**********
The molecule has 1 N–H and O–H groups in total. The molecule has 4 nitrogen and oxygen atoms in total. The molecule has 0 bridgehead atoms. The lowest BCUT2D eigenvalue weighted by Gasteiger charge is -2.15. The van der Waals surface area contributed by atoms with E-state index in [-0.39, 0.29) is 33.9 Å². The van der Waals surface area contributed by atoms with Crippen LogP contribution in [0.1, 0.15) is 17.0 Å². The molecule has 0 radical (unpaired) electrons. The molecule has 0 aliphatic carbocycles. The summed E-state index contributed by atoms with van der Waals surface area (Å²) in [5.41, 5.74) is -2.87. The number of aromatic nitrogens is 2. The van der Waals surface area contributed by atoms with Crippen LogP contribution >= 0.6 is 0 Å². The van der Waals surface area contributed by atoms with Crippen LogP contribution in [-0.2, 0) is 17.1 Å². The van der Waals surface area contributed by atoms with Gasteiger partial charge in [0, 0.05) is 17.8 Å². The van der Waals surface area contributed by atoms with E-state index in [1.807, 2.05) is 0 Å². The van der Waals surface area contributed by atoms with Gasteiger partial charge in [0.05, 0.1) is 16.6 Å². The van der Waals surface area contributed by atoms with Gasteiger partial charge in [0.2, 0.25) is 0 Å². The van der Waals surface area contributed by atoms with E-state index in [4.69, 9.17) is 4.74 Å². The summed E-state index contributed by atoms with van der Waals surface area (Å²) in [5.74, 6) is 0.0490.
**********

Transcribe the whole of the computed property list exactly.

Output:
The molecule has 1 N–H and O–H groups in total. The molecule has 4 nitrogen and oxygen atoms in total. The molecule has 0 bridgehead atoms. The lowest BCUT2D eigenvalue weighted by Gasteiger charge is -2.15. The van der Waals surface area contributed by atoms with E-state index in [-0.39, 0.29) is 33.9 Å². The van der Waals surface area contributed by atoms with Crippen LogP contribution in [0.1, 0.15) is 17.0 Å². The molecule has 0 radical (unpaired) electrons. The molecule has 0 aliphatic carbocycles. The summed E-state index contributed by atoms with van der Waals surface area (Å²) in [5.41, 5.74) is -2.87. The number of aromatic nitrogens is 2. The van der Waals surface area contributed by atoms with Crippen LogP contribution >= 0.6 is 0 Å². The van der Waals surface area contributed by atoms with Crippen LogP contribution in [-0.2, 0) is 17.1 Å². The van der Waals surface area contributed by atoms with Gasteiger partial charge in [0, 0.05) is 17.8 Å². The van der Waals surface area contributed by atoms with E-state index in [1.807, 2.05) is 0 Å². The van der Waals surface area contributed by atoms with Gasteiger partial charge in [0.05, 0.1) is 16.6 Å². The van der Waals surface area contributed by atoms with Gasteiger partial charge in [0.2, 0.25) is 0 Å². The van der Waals surface area contributed by atoms with E-state index in [4.69, 9.17) is 4.74 Å². The summed E-state index contributed by atoms with van der Waals surface area (Å²) in [5.74, 6) is 0.0490.